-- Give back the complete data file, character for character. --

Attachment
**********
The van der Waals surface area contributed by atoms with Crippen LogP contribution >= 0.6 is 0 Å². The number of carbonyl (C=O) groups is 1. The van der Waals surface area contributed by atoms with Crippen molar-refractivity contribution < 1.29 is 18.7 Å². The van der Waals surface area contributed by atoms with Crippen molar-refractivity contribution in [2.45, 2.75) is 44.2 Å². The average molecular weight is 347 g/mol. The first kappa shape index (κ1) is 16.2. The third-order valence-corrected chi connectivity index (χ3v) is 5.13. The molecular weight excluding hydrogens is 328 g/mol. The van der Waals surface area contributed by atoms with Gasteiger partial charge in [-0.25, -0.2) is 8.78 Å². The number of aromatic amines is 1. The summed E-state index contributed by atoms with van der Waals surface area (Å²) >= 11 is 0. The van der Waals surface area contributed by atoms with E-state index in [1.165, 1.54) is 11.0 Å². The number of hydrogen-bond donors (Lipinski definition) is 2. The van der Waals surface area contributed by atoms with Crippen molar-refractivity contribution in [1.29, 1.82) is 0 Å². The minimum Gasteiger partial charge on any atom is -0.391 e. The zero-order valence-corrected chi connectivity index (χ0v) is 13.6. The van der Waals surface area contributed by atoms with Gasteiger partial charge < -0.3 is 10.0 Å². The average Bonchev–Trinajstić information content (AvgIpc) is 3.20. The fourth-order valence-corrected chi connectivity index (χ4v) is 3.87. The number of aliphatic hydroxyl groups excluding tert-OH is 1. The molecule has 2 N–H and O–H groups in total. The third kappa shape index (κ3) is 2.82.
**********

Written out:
The van der Waals surface area contributed by atoms with Crippen LogP contribution >= 0.6 is 0 Å². The number of carbonyl (C=O) groups is 1. The van der Waals surface area contributed by atoms with Crippen molar-refractivity contribution < 1.29 is 18.7 Å². The van der Waals surface area contributed by atoms with Crippen molar-refractivity contribution in [2.45, 2.75) is 44.2 Å². The average molecular weight is 347 g/mol. The first kappa shape index (κ1) is 16.2. The third-order valence-corrected chi connectivity index (χ3v) is 5.13. The molecular weight excluding hydrogens is 328 g/mol. The van der Waals surface area contributed by atoms with Gasteiger partial charge in [-0.25, -0.2) is 8.78 Å². The number of aromatic amines is 1. The summed E-state index contributed by atoms with van der Waals surface area (Å²) >= 11 is 0. The van der Waals surface area contributed by atoms with E-state index in [1.165, 1.54) is 11.0 Å². The number of hydrogen-bond donors (Lipinski definition) is 2. The van der Waals surface area contributed by atoms with Crippen molar-refractivity contribution in [1.29, 1.82) is 0 Å². The minimum Gasteiger partial charge on any atom is -0.391 e. The zero-order valence-corrected chi connectivity index (χ0v) is 13.6. The van der Waals surface area contributed by atoms with Gasteiger partial charge < -0.3 is 10.0 Å². The average Bonchev–Trinajstić information content (AvgIpc) is 3.20. The fourth-order valence-corrected chi connectivity index (χ4v) is 3.87. The number of aliphatic hydroxyl groups excluding tert-OH is 1. The molecule has 2 N–H and O–H groups in total. The third kappa shape index (κ3) is 2.82.